Judge Gives Probation to Parents in Prayer-death Case

WBAY ABC News, Wisconsin/October 7, 2009

The Central Wisconsin parents convicted in their daughter's death will not go to prison but will spend ten years on probation and some time in jail.

A judge sentenced Dale and Leilani Neumann Tuesday afternoon for the death of their eleven-year-old daughter Kara. She died of complications from untreated diabetes while her parents prayed over her instead of seeking medical attention as her condition worsened.

Earlier this year, separate juries found each of the parents guilty of second-degree reckless homicide, a charge that carries up to 25 years in prison.

Both parents spoke to the judge at their sentencing hearing, calling Kara's death an act of God, reading Biblical passages, and saying the only thing they're guilty of is following their faith.

"Dale and I acted with love toward our daughter to the best way we could have, in the best way we could, because we love her," Leilani Neumann testified.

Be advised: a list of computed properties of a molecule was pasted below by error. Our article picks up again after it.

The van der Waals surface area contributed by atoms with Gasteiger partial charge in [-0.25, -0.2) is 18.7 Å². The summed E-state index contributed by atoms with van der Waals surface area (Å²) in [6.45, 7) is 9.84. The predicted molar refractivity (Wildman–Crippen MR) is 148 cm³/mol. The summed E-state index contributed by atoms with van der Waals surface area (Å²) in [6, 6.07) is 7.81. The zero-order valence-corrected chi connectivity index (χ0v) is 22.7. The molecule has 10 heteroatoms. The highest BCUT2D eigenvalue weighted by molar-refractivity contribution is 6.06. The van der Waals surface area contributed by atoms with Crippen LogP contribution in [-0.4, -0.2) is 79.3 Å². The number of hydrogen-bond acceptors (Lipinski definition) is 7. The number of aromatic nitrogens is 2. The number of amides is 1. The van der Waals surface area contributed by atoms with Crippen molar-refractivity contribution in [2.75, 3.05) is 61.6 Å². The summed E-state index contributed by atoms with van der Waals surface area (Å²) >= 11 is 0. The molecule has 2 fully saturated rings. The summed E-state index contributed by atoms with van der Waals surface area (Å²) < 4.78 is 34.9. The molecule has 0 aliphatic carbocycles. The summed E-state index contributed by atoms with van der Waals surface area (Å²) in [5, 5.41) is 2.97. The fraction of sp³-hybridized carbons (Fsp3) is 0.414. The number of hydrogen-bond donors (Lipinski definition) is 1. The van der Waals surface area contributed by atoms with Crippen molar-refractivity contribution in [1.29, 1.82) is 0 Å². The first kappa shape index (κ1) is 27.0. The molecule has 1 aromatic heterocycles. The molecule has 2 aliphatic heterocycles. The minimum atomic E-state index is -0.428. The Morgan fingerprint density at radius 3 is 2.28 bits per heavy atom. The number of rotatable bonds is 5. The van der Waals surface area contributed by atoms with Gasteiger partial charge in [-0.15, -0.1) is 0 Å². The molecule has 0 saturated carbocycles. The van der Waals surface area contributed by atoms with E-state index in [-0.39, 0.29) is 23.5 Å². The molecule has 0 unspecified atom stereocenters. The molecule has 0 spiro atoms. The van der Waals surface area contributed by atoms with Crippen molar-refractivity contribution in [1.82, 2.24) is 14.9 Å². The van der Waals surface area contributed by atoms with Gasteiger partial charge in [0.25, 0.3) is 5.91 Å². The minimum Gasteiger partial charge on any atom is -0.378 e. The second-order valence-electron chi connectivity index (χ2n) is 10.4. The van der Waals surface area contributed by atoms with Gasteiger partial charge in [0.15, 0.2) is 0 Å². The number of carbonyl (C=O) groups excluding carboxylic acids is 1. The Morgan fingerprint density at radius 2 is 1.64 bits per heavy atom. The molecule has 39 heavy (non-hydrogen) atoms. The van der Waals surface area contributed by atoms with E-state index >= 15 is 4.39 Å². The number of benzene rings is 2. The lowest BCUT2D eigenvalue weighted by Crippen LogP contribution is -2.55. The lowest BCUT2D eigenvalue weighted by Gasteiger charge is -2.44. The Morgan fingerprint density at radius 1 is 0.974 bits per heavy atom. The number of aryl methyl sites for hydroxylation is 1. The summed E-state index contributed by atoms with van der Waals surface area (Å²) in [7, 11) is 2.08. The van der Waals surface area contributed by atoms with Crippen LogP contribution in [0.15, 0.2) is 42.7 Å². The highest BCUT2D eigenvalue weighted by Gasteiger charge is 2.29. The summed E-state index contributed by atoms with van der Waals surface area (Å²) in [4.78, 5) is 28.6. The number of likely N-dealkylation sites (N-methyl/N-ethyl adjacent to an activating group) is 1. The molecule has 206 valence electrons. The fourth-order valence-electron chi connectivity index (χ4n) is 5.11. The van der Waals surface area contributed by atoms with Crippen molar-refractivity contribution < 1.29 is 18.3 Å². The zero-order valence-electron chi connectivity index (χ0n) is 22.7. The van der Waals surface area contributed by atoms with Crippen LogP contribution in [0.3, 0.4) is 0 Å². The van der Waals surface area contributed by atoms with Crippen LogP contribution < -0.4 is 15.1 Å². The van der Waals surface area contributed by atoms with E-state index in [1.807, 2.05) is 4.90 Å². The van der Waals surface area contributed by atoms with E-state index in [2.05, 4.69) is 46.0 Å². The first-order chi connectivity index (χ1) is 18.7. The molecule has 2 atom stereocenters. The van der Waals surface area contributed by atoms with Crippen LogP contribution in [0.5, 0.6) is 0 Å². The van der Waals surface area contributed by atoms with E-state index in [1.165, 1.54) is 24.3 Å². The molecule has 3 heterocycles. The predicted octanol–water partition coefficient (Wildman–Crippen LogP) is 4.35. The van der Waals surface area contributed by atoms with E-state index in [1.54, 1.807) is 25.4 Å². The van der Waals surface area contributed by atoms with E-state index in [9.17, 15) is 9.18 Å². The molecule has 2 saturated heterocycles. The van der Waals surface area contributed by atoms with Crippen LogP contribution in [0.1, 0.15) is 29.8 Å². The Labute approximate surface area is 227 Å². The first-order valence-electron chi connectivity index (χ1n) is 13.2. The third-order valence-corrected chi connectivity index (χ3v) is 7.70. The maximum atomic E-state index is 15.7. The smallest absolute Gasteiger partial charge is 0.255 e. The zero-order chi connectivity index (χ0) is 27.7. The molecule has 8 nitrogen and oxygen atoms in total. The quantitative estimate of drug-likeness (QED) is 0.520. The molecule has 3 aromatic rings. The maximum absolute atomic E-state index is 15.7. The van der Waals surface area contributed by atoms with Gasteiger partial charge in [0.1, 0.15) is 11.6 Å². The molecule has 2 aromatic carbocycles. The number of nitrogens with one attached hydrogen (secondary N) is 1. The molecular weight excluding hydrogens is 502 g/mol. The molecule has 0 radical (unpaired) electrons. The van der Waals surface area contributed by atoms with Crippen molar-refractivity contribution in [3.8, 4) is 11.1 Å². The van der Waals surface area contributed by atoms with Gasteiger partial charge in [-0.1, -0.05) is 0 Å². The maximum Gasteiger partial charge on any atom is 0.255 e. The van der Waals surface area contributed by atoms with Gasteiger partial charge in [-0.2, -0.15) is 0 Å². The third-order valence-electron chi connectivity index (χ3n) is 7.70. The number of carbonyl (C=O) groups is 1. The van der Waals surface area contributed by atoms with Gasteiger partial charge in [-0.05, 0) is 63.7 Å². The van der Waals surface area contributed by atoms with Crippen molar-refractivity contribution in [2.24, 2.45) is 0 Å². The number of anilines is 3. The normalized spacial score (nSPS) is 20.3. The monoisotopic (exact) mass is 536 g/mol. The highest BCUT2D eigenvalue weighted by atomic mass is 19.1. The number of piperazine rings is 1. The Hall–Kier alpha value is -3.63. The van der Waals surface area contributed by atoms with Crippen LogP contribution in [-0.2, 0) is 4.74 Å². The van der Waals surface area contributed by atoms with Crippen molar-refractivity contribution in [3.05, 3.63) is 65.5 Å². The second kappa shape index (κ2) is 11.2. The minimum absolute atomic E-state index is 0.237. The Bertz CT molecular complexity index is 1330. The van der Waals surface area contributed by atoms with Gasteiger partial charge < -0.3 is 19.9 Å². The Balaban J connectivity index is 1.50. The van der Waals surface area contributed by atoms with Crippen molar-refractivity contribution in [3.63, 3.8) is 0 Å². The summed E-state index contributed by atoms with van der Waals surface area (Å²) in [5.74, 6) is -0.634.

"Even if she would have been taken to the hospital, as everyone thinks should have been the case, there's only hypothetical speculation. There's no substantiating facts, just hypothetical speculation as to whether she would have even lived," Dale Neumann said.

Prosecutors argue the Neumanns painted themselves as victims of their religion and showed no remorse that their youngest daughter died.

Assistant District Attorney Lamont Jacobson said, "I feel sorry for the Neumanns because they're horribly misguided and likely will come away from this experience having learned precious little."

Judge Vincent Howard asked, "Did God say, 'Well, Kara, come to me,' or when Kara arrived did he ask, 'Why are you here 70 years too soon?'"

The judge called the Neumanns good people who made a reckless decision.

The judge imposed conditions on their probation. There will be a month served in jail each year for the next six years in March or September - the anniversary of Kara's birth and death, respectively.

They must allow random visits and checks by the public health nurse, and they are required to seek medical assistance in certain circumstances.

The judge said in court this was a very different case than many because of the freedom of religion issue, but he said he examined this case thoroughly before sentencing.

Defense teams for both Dale and Leilani Neumann plan to appeal the convictions.

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